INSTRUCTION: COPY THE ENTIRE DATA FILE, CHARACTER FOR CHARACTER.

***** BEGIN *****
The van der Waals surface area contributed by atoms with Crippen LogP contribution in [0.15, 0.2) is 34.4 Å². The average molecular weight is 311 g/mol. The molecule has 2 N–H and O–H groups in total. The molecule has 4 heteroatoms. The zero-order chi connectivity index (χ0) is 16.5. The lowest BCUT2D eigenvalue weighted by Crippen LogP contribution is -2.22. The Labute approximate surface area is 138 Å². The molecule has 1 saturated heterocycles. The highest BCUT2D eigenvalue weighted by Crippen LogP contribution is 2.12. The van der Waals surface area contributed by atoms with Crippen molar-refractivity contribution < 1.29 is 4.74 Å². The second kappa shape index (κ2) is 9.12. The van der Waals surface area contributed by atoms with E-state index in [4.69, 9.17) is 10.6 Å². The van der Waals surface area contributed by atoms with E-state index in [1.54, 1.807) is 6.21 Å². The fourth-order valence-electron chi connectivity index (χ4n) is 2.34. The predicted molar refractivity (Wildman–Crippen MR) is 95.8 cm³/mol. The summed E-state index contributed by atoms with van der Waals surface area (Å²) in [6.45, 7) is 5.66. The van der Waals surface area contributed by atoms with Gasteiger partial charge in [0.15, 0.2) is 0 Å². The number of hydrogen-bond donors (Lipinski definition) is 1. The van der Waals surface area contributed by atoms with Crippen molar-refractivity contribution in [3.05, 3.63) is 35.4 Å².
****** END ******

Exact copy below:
The van der Waals surface area contributed by atoms with Crippen LogP contribution in [0.15, 0.2) is 34.4 Å². The average molecular weight is 311 g/mol. The molecule has 2 N–H and O–H groups in total. The molecule has 4 heteroatoms. The zero-order chi connectivity index (χ0) is 16.5. The lowest BCUT2D eigenvalue weighted by Crippen LogP contribution is -2.22. The Labute approximate surface area is 138 Å². The molecule has 1 saturated heterocycles. The highest BCUT2D eigenvalue weighted by Crippen LogP contribution is 2.12. The van der Waals surface area contributed by atoms with Crippen molar-refractivity contribution < 1.29 is 4.74 Å². The second kappa shape index (κ2) is 9.12. The van der Waals surface area contributed by atoms with E-state index in [4.69, 9.17) is 10.6 Å². The van der Waals surface area contributed by atoms with E-state index in [1.54, 1.807) is 6.21 Å². The fourth-order valence-electron chi connectivity index (χ4n) is 2.34. The predicted molar refractivity (Wildman–Crippen MR) is 95.8 cm³/mol. The summed E-state index contributed by atoms with van der Waals surface area (Å²) in [6.45, 7) is 5.66. The van der Waals surface area contributed by atoms with Gasteiger partial charge in [0.15, 0.2) is 0 Å². The number of hydrogen-bond donors (Lipinski definition) is 1. The van der Waals surface area contributed by atoms with Crippen molar-refractivity contribution in [3.05, 3.63) is 35.4 Å².